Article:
Originally a B-side to the Jones Girls’ 1979 hit “You’re Gonna Make Me Love Somebody Else,” the agonized “Who Can I Run To?” found new life in the mid-’90s thanks to the vocal prowess of hitmakers Xscape, rightly turning the syrupy slow jam into one of the defining R&B hits in his era. The song still captivates another 20 years later, proving a highlight of Xscape’s much-anticipated reunion medley at the 2017 BET Awards. — A.U.
57. Fifth Harmony, “Sledgehammer” (2014)
Physically, the line “If you could take my pulse right now/It would feel just like a sledgehammer” is more than a bit confusing. Yet the girls of 5H sell their tale of unsaid infatuation with dedicated melismas and gooey production. — J. Lipshutz
56. The Ronettes, “Baby I Love You” (1963)
Nobody in pop history has ever “whoa-oh”ed quite like Ronnie Spector, and likely the finest utterance of her signature non-verbal came as the lead-in to the thundering drums and and bellowing winds of “Baby I Love You.” Never matched, the song’s testimony of unreserved devotion and affection has nevertheless made it an easy target for decades of covers, including by The Ramones and Cher — the latter of whom also sings backup on the original recording. — A.U.
55. The Crystals, “Da Doo Ron Ron” (1963)
If you’ve ever wondered what people mean by Phil Spector’s “Wall of Sound,” look no further than The Crystals’ “Da Doo Ron Ron.” Given the purposefully inane chorus and simple rhyme scheme, the barnstorming production on “Da Doo Ron Ron” takes the spotlight, with cascading piano chords and a screeching saxophone demonstrating that girl group hits frequently rocked harder than most early-’60s rock n’ roll records. — J. Lynch
54. Blaque, “Bring It All to Me” (1999)
No, they’re not a one-hit wonder — “808” was also a top 10 hit on its own — but Blaque’s defining moment will forever be the delectably dated “Bring It All To Me,” a silky R&B sing-along which included a hit remix featuring JC Chasez (but credited to all of *NSYNC). — J. Lipshutz
53. Dixie Cups, “People Say” (1964)
Those damn sideline haters, always providing their unsolicited sniping as to why girl group romances won’t last — The Dixie Cups don’t wanna hear it, and on “People Say,” they shake ’em off in exhilarating fashion over a snapping beat, declaring “I don’t really care what the people say.” Despite these assertions, the group’s own intro gives away their lingering insecurity: “Don’t you ever hurt me, if you do/ Everything they’re saying will be true.” — A.U.
52. Jade, “Don’t Walk Away” (1992)
Irresistible from its opening answering-machine harmonies, “Don’t Walk Away” had a strut without peer in ’90s R&B, boasting a clomping, Kool and the Gang-borrowing beat with more cowbell than a half-dozen Blue Oyster Cults. Still, it’s the group’s piercing vocals that make the jam indelible, and the reason producers like Diplo & Sleepy Tom are still trying to recapture its magic decades later. — A.U.
51. The Shangri-Las, “Give Him a Great Big Kiss” (1964)
The Shangri-Las were so deliriously in love on “Give Him a Great Big Kiss” they had to invent a new spelling for the word, all feet- and heartbeat-skipping giddiness as they plant one of the loudest smooches you’ve ever heard on their be-luv-ed. It sounds so friggin’ good that the backing vocals keep insisting “tell me more, tell me more!” — though at just 2:12, you best believe the Shangri-Las aren’t giving all their secrets away on this one. — A.U.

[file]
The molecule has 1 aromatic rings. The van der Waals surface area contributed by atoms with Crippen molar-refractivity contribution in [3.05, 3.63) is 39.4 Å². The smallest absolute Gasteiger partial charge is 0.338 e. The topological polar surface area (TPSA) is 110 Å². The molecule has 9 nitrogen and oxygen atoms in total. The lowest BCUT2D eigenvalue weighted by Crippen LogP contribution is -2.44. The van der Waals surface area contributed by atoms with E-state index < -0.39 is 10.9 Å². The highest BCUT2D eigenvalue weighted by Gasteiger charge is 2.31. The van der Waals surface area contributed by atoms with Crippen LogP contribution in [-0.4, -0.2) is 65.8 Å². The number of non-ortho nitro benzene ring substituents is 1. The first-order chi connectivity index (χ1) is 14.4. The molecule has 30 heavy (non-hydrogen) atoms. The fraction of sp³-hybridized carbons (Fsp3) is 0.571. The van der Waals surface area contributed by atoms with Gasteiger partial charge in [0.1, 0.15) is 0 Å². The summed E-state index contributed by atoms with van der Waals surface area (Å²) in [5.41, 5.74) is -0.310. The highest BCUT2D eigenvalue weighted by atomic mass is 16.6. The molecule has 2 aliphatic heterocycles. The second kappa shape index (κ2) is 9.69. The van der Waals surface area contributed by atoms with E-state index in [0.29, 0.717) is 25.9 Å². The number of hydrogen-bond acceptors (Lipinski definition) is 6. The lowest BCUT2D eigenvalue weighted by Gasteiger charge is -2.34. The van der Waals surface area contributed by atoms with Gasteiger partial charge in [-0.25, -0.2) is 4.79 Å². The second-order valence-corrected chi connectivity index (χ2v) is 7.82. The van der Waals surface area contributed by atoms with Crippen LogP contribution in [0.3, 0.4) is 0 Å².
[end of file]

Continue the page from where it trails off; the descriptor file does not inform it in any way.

50. G.R.L., “Ugly Heart” (2014)
The tragic death of Simone Battle ended the promise of five-piece girl group G.R.L., but not before they delivered one lasting gem in this surprisingly moving single, which featured each of the members’ individual personalities shining through, as well as a decisively fierce chorus. — J. Lipshutz
49. The Cover Girls, “Show Me” (1986)
One of the earliest and finest crossover hits of the freestyle era, the sparkling “Show Me” demanded love and respect through its vocals and sonic irrepressibility. “Actions speak louder than words,” the group affirms on the hook — but of course, synths speak loudest of all, and the effervescent keys blanketing the Cover Girls’ late-’80s breakout hit were absolutely unigonorable. — A.U.
48. The Pointer Sisters, “Fire” (1978)
Bruce Springsteen was one of the biggest girl-group devotees of his era, so it’s no surprise that he gave back to the tradition by giving this ever-so-slow-burning classic to the Pointer Sisters. Bruce eventually performed it himself, of course, but he could never do his composition the justice that the Pointers’ velvet harmonies could on the song’s brilliantly understated chorus: “‘Coz when we kiss/ Oooh/ FI-IRE.” — A.U.
47. All Saints, “Never Ever” (1997)
Though they didn’t nearly achieve the same level of success in the U.S., quartet All Saints ended up becoming one of the biggest all-female groups of the ‘90s in their native U.K. “Never Ever,” which peaked at No. 4 on the Hot 100, had a considerably larger impact overseas, becoming the second-best selling single by a girl group of all time in the U.K. to Spice Girls’ “Wannabe.” It makes sense why: singer Nicole Appleton deadpan chants the first verse before joining up with the rest of the quartet for a slinky, surprisingly anthemic breakup kiss-off. — S.J.H.